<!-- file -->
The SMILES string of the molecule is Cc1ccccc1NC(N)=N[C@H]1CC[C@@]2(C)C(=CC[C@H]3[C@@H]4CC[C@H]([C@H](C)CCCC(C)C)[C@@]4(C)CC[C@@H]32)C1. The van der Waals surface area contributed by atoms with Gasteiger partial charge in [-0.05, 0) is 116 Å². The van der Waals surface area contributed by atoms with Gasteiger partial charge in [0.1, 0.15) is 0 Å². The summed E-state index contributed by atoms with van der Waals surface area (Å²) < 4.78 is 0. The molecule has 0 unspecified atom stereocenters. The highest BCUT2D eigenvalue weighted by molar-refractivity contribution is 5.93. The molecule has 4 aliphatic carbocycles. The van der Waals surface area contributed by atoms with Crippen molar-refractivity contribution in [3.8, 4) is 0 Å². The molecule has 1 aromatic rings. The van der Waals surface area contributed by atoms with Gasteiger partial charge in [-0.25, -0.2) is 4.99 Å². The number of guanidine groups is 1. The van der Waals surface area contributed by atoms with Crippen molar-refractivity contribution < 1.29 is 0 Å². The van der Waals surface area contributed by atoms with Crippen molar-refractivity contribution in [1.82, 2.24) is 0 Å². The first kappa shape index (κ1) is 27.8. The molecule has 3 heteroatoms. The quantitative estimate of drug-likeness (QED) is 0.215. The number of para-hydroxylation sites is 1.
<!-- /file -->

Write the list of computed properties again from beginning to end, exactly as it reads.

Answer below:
The SMILES string of the molecule is Cc1ccccc1NC(N)=N[C@H]1CC[C@@]2(C)C(=CC[C@H]3[C@@H]4CC[C@H]([C@H](C)CCCC(C)C)[C@@]4(C)CC[C@@H]32)C1. The van der Waals surface area contributed by atoms with Gasteiger partial charge in [-0.05, 0) is 116 Å². The van der Waals surface area contributed by atoms with Gasteiger partial charge in [0.1, 0.15) is 0 Å². The summed E-state index contributed by atoms with van der Waals surface area (Å²) < 4.78 is 0. The molecule has 0 unspecified atom stereocenters. The highest BCUT2D eigenvalue weighted by molar-refractivity contribution is 5.93. The molecule has 4 aliphatic carbocycles. The van der Waals surface area contributed by atoms with Crippen molar-refractivity contribution in [3.8, 4) is 0 Å². The molecule has 1 aromatic rings. The van der Waals surface area contributed by atoms with Gasteiger partial charge in [-0.25, -0.2) is 4.99 Å². The number of guanidine groups is 1. The van der Waals surface area contributed by atoms with Crippen molar-refractivity contribution < 1.29 is 0 Å². The van der Waals surface area contributed by atoms with Crippen molar-refractivity contribution in [1.82, 2.24) is 0 Å². The first kappa shape index (κ1) is 27.8. The molecule has 3 heteroatoms. The quantitative estimate of drug-likeness (QED) is 0.215. The number of para-hydroxylation sites is 1.